The corniche
Luxor resembles a ghost town: empty cafes line the streets, large cruise liners are docked with nobody on board, carriage drivers stand on the Corniche waiting for passengers who never arrive. © Lucy Pawle
The corniche
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Last updated: April 29, 2013

When Luxor became a ghost town

The streets of Luxor are almost deserted. It’s the Easter holidays, and the city should be brimming with tourists visiting the temples and tombs, or cruising the Nile.

Instead it resembles a ghost town: empty cafes line the streets, large cruise liners are docked with nobody on board, carriage drivers stand on the Corniche waiting for passengers who never arrive.

Entirely dependent on tourism, Luxor has suffered badly from the drastic drop in visitors to Egypt since the revolution started in 2011. Numbers plummeted from over 14 million in 2010 to 9.4 million. Two million more visited in 2012, but progress has stagnated due to Egypt’s ongoing political instability.

“This has been the toughest period for Egyptian tourism since they started collecting statistics 25 years ago,” says Amr Abdel Ghaffar, Regional Director for the Middle East at the UN World Tourism Organisation.

“It’s the result of political change, and of course that brings a lot of uncertainty over the whole economy and particularly on tourism,” he says.

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Tourism is vital for Egypt: it represents 11.3 percent of GDP and directly employs nearly three million people. Heritage sites close to Cairo, like Luxor and Aswan, have been the worst hit, with hotel occupancy between 10 and 15 percent according to Towfiq Kamal, president of Egypt Hotel Chamber.

Luxor Temple takes centre stage in the town, yet on a beautiful Tuesday afternoon there’s barely a tourist in sight. Indeed, visitors to Upper Egypt’s antiquities and monuments have dropped by over 70 percent, with only 1,200 visitors maximum a day, according to Mansour Breek, Head of Upper Egypt’s Antiquities Zones.

“We depend on this money to protect and restore the monuments, to pay for the archeologists, and of course for employment. So the lack of tourism affects us very badly,” he says.

Everyone in the city has a tale of woe; from captains of cruise ships that haven’t sailed since 2011, to a travel agent who set up a furniture business to compensate his lack of earnings.

Mamdouh, a taxi driver, barely works these days and is struggling to survive. “I used to earn up to 300 (Egyptian) pounds every day. But now I’ll have one guest and earn around 20 pounds,” he says. “Sometimes my family doesn’t eat in the evening because there’s no money.”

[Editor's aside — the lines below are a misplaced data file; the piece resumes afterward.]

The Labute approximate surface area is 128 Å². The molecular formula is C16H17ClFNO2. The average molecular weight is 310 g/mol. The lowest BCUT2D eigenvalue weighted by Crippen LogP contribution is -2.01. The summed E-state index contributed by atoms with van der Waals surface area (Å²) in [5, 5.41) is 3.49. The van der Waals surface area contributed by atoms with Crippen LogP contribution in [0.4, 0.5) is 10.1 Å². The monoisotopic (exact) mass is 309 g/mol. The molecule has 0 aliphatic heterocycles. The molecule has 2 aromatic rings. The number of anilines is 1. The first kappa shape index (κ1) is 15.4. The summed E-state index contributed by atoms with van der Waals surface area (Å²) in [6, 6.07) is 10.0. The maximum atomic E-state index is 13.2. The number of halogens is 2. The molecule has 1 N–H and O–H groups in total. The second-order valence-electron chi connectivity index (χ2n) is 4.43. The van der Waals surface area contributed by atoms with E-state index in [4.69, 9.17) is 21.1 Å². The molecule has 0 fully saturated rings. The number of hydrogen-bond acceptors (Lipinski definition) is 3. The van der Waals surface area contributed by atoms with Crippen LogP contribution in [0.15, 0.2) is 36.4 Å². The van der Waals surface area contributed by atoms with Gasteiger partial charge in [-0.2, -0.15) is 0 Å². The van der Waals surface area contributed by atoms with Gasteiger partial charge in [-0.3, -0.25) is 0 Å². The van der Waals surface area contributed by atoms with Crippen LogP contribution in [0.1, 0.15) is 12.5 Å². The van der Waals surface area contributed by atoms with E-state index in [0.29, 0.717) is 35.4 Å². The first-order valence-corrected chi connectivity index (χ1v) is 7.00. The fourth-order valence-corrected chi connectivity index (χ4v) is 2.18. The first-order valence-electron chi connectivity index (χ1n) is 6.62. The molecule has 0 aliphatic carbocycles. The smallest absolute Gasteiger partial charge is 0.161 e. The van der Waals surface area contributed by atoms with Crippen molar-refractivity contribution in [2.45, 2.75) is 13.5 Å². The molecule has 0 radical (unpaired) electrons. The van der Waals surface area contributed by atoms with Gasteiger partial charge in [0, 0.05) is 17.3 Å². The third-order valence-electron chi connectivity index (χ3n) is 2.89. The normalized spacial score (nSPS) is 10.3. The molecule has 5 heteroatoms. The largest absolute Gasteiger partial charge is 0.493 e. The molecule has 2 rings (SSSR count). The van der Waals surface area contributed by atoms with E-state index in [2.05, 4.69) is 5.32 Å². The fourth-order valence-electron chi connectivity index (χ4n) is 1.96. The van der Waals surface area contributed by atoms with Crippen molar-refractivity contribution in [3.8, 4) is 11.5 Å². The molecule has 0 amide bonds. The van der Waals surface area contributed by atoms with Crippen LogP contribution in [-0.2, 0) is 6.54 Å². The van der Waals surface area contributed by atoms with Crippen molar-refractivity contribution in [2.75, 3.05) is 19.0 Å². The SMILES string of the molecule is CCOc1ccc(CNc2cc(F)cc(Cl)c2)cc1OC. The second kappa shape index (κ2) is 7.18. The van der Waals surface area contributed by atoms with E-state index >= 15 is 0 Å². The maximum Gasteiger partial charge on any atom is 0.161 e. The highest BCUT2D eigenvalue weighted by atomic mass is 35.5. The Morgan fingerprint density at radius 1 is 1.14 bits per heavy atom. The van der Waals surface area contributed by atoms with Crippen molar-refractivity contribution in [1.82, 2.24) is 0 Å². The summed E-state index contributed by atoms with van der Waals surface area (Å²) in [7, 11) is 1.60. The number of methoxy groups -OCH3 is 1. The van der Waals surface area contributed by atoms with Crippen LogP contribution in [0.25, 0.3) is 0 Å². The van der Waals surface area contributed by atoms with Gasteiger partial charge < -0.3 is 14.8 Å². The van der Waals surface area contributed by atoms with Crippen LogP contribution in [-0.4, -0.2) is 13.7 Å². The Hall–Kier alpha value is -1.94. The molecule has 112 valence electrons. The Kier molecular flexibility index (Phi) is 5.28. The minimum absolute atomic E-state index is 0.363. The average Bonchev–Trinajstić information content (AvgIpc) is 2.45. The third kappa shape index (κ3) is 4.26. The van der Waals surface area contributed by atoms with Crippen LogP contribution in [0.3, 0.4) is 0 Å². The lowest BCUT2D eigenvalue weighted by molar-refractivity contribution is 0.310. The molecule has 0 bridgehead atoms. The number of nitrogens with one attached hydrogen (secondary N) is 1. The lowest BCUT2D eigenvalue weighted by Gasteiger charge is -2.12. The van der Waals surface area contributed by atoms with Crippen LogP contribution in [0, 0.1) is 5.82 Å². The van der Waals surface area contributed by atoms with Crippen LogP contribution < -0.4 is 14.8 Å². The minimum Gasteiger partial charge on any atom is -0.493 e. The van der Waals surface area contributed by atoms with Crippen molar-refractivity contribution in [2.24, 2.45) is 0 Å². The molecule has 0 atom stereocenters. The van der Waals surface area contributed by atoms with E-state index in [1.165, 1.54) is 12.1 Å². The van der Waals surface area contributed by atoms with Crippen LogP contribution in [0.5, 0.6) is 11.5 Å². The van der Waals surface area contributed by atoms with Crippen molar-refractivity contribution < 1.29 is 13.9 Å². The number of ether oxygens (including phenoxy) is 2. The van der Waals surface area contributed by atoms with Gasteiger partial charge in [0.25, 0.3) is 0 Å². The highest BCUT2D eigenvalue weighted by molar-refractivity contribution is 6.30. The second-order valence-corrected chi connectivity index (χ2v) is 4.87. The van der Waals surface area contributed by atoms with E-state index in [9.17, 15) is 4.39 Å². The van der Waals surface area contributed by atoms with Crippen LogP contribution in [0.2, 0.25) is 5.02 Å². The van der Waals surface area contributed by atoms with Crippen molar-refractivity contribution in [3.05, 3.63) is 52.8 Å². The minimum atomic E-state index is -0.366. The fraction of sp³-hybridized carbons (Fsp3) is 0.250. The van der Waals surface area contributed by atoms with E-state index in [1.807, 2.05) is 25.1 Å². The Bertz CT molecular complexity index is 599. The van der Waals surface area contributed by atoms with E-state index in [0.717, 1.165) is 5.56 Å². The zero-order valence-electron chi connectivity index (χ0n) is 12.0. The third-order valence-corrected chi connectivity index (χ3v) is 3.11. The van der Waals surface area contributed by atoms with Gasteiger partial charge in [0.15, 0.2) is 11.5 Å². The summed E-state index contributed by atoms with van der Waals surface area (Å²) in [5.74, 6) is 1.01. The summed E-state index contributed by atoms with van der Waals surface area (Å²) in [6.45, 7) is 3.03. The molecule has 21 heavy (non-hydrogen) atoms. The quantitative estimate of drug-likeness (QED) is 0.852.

The deluxe Steigenberger Nile Palace hotel did a roaring trade until two years ago. Sitting in its large but empty courtyard, manager Gamal Allah says the 260 rooms “used to be 90 percent booked up during Easter, but this week it’s 40 percent, even though we cut rates by half.”

How much the government is helping is debatable. Mr. Abdel Ghaffar says that despite concerns, the Islamist government “has worked hard to maintain a warm welcome to foreign visitors. But how successful they have been so far in communicating it remains to be seen.“

The Minister of Tourism Hesham Zazou recently stated his aim to reach 14 million visitors again by the end of 2013. It shows good ambition, says Nadeja Popova, a travel and tourism analyst at Euromonitor International, “but I don’t think this is very realistic, given the current political situation.”

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A recent initiative saw the first tourism flights from Iran in three decades, but within a week they were suspended after outcry from hardline Sunni groups, angered about their Shi’ite visitors.

Government efforts have been negligible, argues Mohamed Osman, Luxor’s Vice President of the Chamber of Tourism, and it’s because the Muslim Brotherhood is embarrassed about tourism. “Some of them don’t think tourism should be welcome. They don’t kill it, but they leave it to die.”

Last year Mr. Osman visited Europe eight times to promote Luxor. “We call it ‘Luxador’, but we do it alone, with no government support.” This year he’s off to Turkey, Russia, America and Canada.

But how to counteract the constant images played around the world of Egypt’s political unrest? Plans have been mooted to live stream videos of Egypt’s tourism sites on the Internet to prove that the tourist destinations are safe.

Valerie Lafin from France is a regular visitor “but my friends think I’m crazy for coming. People watch TV and it only shows the clashes, and they think all Egypt is like that.”

Egypt has such a large array of attractions that tourism will bounce back as it has done before says Mr. Abdel Ghaffar. The Red Sea resorts are doing better than expected, with reasonable occupancy rates, he says. “If you look at the glass half full, the country managed to maintain two thirds of their clientele in the middle of a revolution, which is a remarkable achievement.”

Mr. Breek, the antiquities specialist, agrees. “Tourism never dies here. It just gets ill,” he says, laughing. “At the moment it is very sick, it’s in intensive care.”

Everyone agrees the remedy for tourism is political stability. But Egypt currently shows few signs of being able to deliver it.

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Lucy Pawle
Lucy is a Cairo-based journalist. Her work has been published in The Times, The Economist, The Wall Street Journal Europe and WSJ Asia, and The New York World.
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